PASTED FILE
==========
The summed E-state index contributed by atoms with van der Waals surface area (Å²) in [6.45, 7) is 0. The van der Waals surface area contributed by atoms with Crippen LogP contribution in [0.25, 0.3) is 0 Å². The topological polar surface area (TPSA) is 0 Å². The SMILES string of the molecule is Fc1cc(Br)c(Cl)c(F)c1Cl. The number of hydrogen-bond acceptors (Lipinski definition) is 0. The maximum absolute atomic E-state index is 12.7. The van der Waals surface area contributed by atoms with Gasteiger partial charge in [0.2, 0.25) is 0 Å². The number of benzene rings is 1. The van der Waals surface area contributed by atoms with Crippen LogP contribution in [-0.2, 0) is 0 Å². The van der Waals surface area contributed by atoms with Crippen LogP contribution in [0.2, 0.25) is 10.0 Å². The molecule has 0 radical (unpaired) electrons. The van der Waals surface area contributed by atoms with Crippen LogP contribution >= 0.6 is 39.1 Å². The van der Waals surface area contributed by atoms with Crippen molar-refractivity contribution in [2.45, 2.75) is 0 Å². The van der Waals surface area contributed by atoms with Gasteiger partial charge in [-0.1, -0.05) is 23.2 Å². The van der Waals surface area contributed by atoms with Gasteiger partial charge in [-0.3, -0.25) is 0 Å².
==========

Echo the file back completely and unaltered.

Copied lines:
The summed E-state index contributed by atoms with van der Waals surface area (Å²) in [6.45, 7) is 0. The van der Waals surface area contributed by atoms with Crippen LogP contribution in [0.25, 0.3) is 0 Å². The topological polar surface area (TPSA) is 0 Å². The SMILES string of the molecule is Fc1cc(Br)c(Cl)c(F)c1Cl. The number of hydrogen-bond acceptors (Lipinski definition) is 0. The maximum absolute atomic E-state index is 12.7. The van der Waals surface area contributed by atoms with Gasteiger partial charge in [0.2, 0.25) is 0 Å². The number of benzene rings is 1. The van der Waals surface area contributed by atoms with Crippen LogP contribution in [-0.2, 0) is 0 Å². The van der Waals surface area contributed by atoms with Crippen LogP contribution in [0.2, 0.25) is 10.0 Å². The molecule has 0 radical (unpaired) electrons. The van der Waals surface area contributed by atoms with Crippen LogP contribution >= 0.6 is 39.1 Å². The van der Waals surface area contributed by atoms with Crippen molar-refractivity contribution in [2.45, 2.75) is 0 Å². The van der Waals surface area contributed by atoms with Gasteiger partial charge in [-0.1, -0.05) is 23.2 Å². The van der Waals surface area contributed by atoms with Gasteiger partial charge in [-0.3, -0.25) is 0 Å².